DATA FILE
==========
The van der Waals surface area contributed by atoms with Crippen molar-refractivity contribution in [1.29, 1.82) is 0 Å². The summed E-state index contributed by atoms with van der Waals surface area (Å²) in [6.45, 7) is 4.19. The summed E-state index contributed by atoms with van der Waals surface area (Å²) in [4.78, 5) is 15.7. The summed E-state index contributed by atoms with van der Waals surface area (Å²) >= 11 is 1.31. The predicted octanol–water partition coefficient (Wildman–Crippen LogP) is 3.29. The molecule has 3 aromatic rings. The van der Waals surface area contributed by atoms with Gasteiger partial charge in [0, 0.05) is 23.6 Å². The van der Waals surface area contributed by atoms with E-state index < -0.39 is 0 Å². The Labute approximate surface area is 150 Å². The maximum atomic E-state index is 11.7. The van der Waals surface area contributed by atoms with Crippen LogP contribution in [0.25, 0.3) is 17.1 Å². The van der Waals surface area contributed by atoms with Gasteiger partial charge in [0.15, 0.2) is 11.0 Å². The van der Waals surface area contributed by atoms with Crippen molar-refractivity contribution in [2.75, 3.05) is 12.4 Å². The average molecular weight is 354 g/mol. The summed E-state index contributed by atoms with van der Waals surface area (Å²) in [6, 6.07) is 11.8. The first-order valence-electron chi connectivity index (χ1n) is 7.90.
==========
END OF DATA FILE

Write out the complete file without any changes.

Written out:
The van der Waals surface area contributed by atoms with Crippen molar-refractivity contribution in [1.29, 1.82) is 0 Å². The summed E-state index contributed by atoms with van der Waals surface area (Å²) in [6.45, 7) is 4.19. The summed E-state index contributed by atoms with van der Waals surface area (Å²) in [4.78, 5) is 15.7. The summed E-state index contributed by atoms with van der Waals surface area (Å²) >= 11 is 1.31. The predicted octanol–water partition coefficient (Wildman–Crippen LogP) is 3.29. The molecule has 3 aromatic rings. The van der Waals surface area contributed by atoms with Gasteiger partial charge in [0, 0.05) is 23.6 Å². The van der Waals surface area contributed by atoms with E-state index < -0.39 is 0 Å². The Labute approximate surface area is 150 Å². The maximum atomic E-state index is 11.7. The van der Waals surface area contributed by atoms with Crippen LogP contribution in [0.25, 0.3) is 17.1 Å². The van der Waals surface area contributed by atoms with Gasteiger partial charge in [0.15, 0.2) is 11.0 Å². The van der Waals surface area contributed by atoms with Crippen molar-refractivity contribution in [2.75, 3.05) is 12.4 Å². The average molecular weight is 354 g/mol. The summed E-state index contributed by atoms with van der Waals surface area (Å²) in [6, 6.07) is 11.8. The first-order valence-electron chi connectivity index (χ1n) is 7.90.